Believe it or not, Fold House is a reincarnation of a historic guesthouse that was lost to fire. PARTISANS breathed new life into space by designing a residential property that folds into the contours of a scenic hillside in Ontario. The two-story structure flaunts bold curves and is constructed from wood and steel that matches the topography of the environment. The Toronto-based architecture firm has centered its entire design around the swimming pool which is a poetic way to erase the memory of the fire incident. The star of the house – a zen pool pavilion – sits on the lower part of the hill with a sweeping 80-foot long by 10-foot tall sliding glass façade that immerses the property into the views offered by the natural surroundings. Fold House’s fluid form surprisingly hides a 90-foot steel structural beam that is responsible for creating the cantilevered canopy and giving the illusion of a  floating front pavilion. The roof is shaped like a wave and covered with a lush green carpet to provide natural cooling. This wave is visible inside as well as outside, kind of like an architectural ribbon that ties up the house. My favorite part was how the trough of the wave (lowest point) holds the external steel staircase creating a smooth slope in the white oak ceiling of the pool room.

The Tree House Hotel Room is structured to serve as hotel rooms, offering tourists the opportunity to connect with nature. “The project is conceived as a ‘slow down’ form of tourism, where nature and the integration of architecture within it plays the primary role,” said the architects Peter Pichler and Silvana Ordinasstudio.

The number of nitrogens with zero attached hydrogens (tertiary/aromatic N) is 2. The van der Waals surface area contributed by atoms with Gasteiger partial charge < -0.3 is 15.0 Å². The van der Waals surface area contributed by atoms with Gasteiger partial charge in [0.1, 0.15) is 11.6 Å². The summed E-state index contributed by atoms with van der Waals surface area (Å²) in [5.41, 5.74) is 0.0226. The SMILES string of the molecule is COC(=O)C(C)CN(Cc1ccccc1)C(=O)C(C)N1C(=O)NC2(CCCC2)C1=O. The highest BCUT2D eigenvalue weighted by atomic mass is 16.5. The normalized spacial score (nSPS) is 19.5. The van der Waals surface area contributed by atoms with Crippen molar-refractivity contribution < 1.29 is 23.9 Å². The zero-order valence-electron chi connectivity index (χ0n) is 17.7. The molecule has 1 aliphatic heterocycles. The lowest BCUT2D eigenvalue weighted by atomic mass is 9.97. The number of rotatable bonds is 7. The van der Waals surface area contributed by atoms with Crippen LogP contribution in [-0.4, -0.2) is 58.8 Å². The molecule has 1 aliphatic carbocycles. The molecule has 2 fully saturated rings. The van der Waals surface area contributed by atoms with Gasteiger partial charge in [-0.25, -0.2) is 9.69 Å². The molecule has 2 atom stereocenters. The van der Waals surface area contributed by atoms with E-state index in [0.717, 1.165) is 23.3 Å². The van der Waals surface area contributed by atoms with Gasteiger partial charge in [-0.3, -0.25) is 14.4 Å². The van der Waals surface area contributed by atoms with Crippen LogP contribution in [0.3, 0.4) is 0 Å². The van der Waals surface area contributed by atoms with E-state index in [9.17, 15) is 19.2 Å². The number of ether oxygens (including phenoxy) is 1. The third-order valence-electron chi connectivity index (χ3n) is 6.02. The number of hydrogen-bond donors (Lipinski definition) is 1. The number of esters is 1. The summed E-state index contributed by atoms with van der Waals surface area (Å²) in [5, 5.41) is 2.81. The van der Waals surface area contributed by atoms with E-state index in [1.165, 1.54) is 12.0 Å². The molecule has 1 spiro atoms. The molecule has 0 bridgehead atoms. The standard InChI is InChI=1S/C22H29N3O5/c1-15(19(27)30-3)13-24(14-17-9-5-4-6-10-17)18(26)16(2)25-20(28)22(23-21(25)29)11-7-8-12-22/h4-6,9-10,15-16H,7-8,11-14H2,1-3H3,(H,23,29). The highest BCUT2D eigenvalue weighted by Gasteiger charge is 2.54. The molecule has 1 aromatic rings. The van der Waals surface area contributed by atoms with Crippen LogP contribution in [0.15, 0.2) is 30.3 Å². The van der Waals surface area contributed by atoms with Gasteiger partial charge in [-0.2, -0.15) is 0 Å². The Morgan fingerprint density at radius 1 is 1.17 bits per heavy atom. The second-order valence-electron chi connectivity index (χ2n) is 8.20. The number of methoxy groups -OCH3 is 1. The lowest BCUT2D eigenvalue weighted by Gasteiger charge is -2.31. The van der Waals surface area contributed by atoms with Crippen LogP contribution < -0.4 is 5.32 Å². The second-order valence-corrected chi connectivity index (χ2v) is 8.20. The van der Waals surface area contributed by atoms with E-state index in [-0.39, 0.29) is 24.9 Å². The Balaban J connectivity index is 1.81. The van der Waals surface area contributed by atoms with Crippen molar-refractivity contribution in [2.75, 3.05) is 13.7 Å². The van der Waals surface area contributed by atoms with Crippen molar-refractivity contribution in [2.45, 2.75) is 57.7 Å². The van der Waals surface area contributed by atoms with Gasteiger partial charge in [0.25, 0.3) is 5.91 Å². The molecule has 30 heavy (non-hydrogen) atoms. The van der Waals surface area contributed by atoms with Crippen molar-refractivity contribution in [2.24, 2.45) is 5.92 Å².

Anthénea is a UFO-shaped water suite made in France by veteran designers, engineers, and naval architects, whose vision was to create a nomadic vessel for eco-conscious tourists. It was a project born from the dreams of Jean-Michel Ducancelle, a naval architect, who was inspired by James Bond’s floating pod in ‘The Spy Who Loved Me’ (1977). The 50 sqm pod has three living spaces – a living area, a sleeping zone, and a lounge area that features a 360° solarium on its roof for 12 people. All interior elements are entirely made from sustainable materials. Anthénea adapts to a wide temperature range (-30°C to +40°C) and its stabilizing ballasting keeps the seasickness at bay! Coastlines are often overburdened with tourism and Anthénea offers an ecological way to lighten that load while promoting sustainable travel which is our ultimate future.